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The story of Elena Mukhina, the gymnast who became a quadriplegic at age 20, pushed to the limit to beat Nadia Comaneci

2021-07-28T18:02:10.240Z

The Soviet was destined to regain the throne of that sport for her country, but a few weeks before the 1980 Moscow Olympics she suffered a terrible fall. He died at the age of 46.



Luciana Aranguiz placeholder image

09/14/2020 12:51 PM

  • Clarín.com

  • sports

Updated 07/28/2021 11:41 AM

The situation that Simone Biles lives and exposed makes one think of the pressure that elite athletes receive from their federations to achieve their goals to the maximum: "I feel the weight of the world on my shoulders," said the American.

And it dusts off old stories.

like 

Elena Mukhina

, the athlete who was called to make history in artistic gymnastics.

The Soviet had overcome a difficult childhood and had found its place in the world in sports.

In the run-up to the 1980 Moscow Olympics, she was the great candidate to dethrone the Romanian

Nadia Comaneci

.

But just two weeks before the big date, she

became a quadriplegic in her 20s 

after falling on her neck in too demanding an exercise.

His story is bleak.  

In the 1978 World Cup, Mukhina had beaten Comaneci, an Olympic figure in Montreal 1976. It

was the hope to restore glory to the Soviet Union.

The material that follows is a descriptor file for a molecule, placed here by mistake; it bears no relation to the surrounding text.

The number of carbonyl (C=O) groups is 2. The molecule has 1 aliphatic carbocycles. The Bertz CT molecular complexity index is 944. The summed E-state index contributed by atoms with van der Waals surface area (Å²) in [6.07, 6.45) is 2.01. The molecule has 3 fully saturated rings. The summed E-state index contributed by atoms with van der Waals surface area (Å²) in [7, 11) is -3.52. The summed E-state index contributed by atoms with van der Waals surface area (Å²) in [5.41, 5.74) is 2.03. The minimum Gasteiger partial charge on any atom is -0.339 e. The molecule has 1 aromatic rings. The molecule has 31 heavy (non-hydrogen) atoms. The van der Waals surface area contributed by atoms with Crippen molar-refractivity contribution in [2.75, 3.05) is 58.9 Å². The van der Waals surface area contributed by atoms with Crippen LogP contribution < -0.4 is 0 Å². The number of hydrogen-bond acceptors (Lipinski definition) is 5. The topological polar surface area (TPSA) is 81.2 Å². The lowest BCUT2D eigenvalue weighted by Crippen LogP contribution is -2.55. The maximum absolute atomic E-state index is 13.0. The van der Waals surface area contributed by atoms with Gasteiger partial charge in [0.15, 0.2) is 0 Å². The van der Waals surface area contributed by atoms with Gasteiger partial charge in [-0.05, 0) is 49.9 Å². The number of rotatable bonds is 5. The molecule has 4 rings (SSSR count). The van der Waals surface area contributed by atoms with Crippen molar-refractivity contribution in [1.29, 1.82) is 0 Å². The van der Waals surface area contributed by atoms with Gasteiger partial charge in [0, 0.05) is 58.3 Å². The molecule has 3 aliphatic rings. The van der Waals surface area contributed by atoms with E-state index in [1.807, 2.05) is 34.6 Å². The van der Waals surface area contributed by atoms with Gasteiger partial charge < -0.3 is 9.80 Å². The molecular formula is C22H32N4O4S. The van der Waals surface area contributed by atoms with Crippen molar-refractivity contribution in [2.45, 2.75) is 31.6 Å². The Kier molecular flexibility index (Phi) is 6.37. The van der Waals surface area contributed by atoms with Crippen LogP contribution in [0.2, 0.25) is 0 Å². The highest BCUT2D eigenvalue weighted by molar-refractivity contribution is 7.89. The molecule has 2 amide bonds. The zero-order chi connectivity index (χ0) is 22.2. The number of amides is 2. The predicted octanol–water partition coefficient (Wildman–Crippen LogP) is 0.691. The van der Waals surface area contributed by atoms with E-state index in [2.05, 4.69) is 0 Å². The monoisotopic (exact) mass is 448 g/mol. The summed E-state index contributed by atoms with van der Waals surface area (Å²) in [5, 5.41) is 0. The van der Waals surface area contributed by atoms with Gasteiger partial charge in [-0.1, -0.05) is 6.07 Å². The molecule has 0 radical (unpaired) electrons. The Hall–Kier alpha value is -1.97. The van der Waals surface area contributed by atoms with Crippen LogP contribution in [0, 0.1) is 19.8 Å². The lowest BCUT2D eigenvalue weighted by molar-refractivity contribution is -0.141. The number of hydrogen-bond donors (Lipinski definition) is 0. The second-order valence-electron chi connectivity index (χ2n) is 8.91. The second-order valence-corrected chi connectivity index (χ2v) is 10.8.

For that he had been preparing for years. However, her serious cervical injury in training put an end to her career and

left her the rest of her days in a wheelchair

. It was the symbol of the pressure of a regime of physical and emotional abuse, which

sought success at any cost

.

Born on June 1, 1960 in Moscow, Mukhina

grew up without her father

, who abandoned the family when she was just two years old, and

without her mother

, who died three years later in a fire.

She was raised by her grandmother and

took refuge in gymnastics

.

And when a coach from the CSKA club in the Russian capital visited her school to look for girls with talent for that discipline, she, at 12, was one of those chosen. 

Talented and dedicated, she stood out among her peers.

But only when at 14 he began to train under Mikhail Klimenko, did he take a leap in quality.

Mukhina incorporated extensive and demanding sessions, which gave her no respite and

forced her to push her body to the limit

.